Leaving Bangkok

Posted: October 28, 2011 in Travel and Adventure writing

Time to leave Bangkok. Quick.  The rain came last night.  It rained for a long time and Khao San street erupted in a flurry of scattering tourists and locals. Then it really stank! A five-day holiday was announced in Bangkok and 20 provinces to give people the chance to escape the rising waters. Bangkok Governor Sukhumbhand Paribatra told reporters: ‘Now we’re at a critical moment, we need to monitor the situation closely from 28-31 October, when many areas might be critical. “Massive water is coming.” 

‘Nough said.

People around Khao San are surprising calm. We will probably only receive about half a meter of water here over the next 48hrs. But I don’t feel like sticking around and wading in knee-deep water with all these mozzie bites on my legs. Most of the tourist attractions are closed and if I see one more deep- fried grasshopper or sautéed worm I will hurl. But it is one of the only areas left thus far unaffected by the floods and they are not expecting major disaster – it seems. People from Central Bangkok are flocking into the area to escape their flooded suburbs. Every shop and bar and hotel has been barricaded about a meter high with either sandbags or temporary hastily made cement walls. You have to just about high jump to get into restaurants which makes for great entertainment all around -should tourists still have a sense of humour left at this stage.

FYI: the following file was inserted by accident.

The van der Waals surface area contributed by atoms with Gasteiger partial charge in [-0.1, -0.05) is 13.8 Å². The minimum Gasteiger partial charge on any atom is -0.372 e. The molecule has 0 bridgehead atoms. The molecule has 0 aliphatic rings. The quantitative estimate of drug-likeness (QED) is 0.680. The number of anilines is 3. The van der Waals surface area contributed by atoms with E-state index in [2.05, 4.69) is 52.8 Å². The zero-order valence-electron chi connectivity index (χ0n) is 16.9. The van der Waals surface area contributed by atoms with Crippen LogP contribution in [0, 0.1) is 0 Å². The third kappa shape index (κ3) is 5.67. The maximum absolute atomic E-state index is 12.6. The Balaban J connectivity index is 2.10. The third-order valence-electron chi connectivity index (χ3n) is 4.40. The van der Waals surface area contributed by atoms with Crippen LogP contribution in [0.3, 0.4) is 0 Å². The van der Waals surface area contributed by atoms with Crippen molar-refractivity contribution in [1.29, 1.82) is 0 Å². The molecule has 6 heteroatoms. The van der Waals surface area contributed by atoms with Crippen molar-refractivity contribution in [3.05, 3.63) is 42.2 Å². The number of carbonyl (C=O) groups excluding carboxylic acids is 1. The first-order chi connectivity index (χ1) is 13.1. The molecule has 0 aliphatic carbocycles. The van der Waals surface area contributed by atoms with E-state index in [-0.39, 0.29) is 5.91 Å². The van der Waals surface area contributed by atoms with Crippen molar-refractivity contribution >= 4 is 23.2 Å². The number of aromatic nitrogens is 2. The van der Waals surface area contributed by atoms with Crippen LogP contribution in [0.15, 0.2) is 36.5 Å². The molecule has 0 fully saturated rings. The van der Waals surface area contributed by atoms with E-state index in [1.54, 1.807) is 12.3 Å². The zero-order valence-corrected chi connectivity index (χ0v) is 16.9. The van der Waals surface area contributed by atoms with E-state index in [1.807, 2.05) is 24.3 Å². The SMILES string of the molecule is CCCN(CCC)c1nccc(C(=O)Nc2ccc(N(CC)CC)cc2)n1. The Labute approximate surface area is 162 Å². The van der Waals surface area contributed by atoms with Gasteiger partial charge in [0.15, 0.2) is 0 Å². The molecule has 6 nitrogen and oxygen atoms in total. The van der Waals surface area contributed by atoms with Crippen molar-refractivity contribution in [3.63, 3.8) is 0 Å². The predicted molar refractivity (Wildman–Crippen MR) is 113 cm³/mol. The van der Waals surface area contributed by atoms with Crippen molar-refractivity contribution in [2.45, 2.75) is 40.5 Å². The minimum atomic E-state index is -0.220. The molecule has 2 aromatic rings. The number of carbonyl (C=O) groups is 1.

I am heading South by train.  Was going North to Chiang Mai but the busses, trains and flights are jam-packed despite the government adding hundreds of more busses.  Twelve hour train trip and then bus for an hour or so and then a two hour boat trip to a gorgeous place called Lanta.  Buddha willing my train, and later the bus, will not be disrupted by the floods.  I leave tonight at 7 but my travel agent advised me to leave for the train station before 4. I am not sure why. I can’t quite understand her. I think it is a mixture between the traffic and the rising waters that are worrying her. I bought a juicy piece of chicken or rise and some rice for a mangy-skeletal looking dog. And I had to fight back the tears. Who is going to look after the hundreds of stray cats and dogs when the water comes?

Well I am out of here. And good luck to all the people and animals that have to stay behind because this is their home and they don’t have elsewhere to go.

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